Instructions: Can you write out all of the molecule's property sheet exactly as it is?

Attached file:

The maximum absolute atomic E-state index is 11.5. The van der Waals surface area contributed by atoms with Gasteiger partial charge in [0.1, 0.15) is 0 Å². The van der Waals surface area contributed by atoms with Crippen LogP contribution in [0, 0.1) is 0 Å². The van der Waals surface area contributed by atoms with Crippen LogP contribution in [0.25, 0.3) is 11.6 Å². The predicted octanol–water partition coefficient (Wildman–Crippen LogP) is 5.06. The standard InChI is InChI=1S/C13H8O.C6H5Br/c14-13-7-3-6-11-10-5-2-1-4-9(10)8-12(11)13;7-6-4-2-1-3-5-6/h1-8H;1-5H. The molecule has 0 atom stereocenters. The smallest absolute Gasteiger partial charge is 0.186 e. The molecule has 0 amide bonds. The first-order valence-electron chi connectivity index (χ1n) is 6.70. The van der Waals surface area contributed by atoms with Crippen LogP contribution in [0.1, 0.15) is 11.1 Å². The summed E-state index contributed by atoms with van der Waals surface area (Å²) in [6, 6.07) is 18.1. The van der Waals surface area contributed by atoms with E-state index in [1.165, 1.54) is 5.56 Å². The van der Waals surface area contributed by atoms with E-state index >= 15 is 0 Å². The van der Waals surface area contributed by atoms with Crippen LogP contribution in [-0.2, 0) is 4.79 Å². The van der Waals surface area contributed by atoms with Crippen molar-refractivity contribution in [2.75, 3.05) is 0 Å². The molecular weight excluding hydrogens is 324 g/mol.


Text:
The maximum absolute atomic E-state index is 11.5. The van der Waals surface area contributed by atoms with Gasteiger partial charge in [0.1, 0.15) is 0 Å². The van der Waals surface area contributed by atoms with Crippen LogP contribution in [0, 0.1) is 0 Å². The van der Waals surface area contributed by atoms with Crippen LogP contribution in [0.25, 0.3) is 11.6 Å². The predicted octanol–water partition coefficient (Wildman–Crippen LogP) is 5.06. The standard InChI is InChI=1S/C13H8O.C6H5Br/c14-13-7-3-6-11-10-5-2-1-4-9(10)8-12(11)13;7-6-4-2-1-3-5-6/h1-8H;1-5H. The molecule has 0 atom stereocenters. The smallest absolute Gasteiger partial charge is 0.186 e. The molecule has 0 amide bonds. The first-order valence-electron chi connectivity index (χ1n) is 6.70. The van der Waals surface area contributed by atoms with Crippen LogP contribution in [0.1, 0.15) is 11.1 Å². The summed E-state index contributed by atoms with van der Waals surface area (Å²) in [6, 6.07) is 18.1. The van der Waals surface area contributed by atoms with E-state index in [1.165, 1.54) is 5.56 Å². The van der Waals surface area contributed by atoms with E-state index >= 15 is 0 Å². The van der Waals surface area contributed by atoms with Crippen LogP contribution in [-0.2, 0) is 4.79 Å². The van der Waals surface area contributed by atoms with Crippen molar-refractivity contribution in [2.75, 3.05) is 0 Å². The molecular weight excluding hydrogens is 324 g/mol.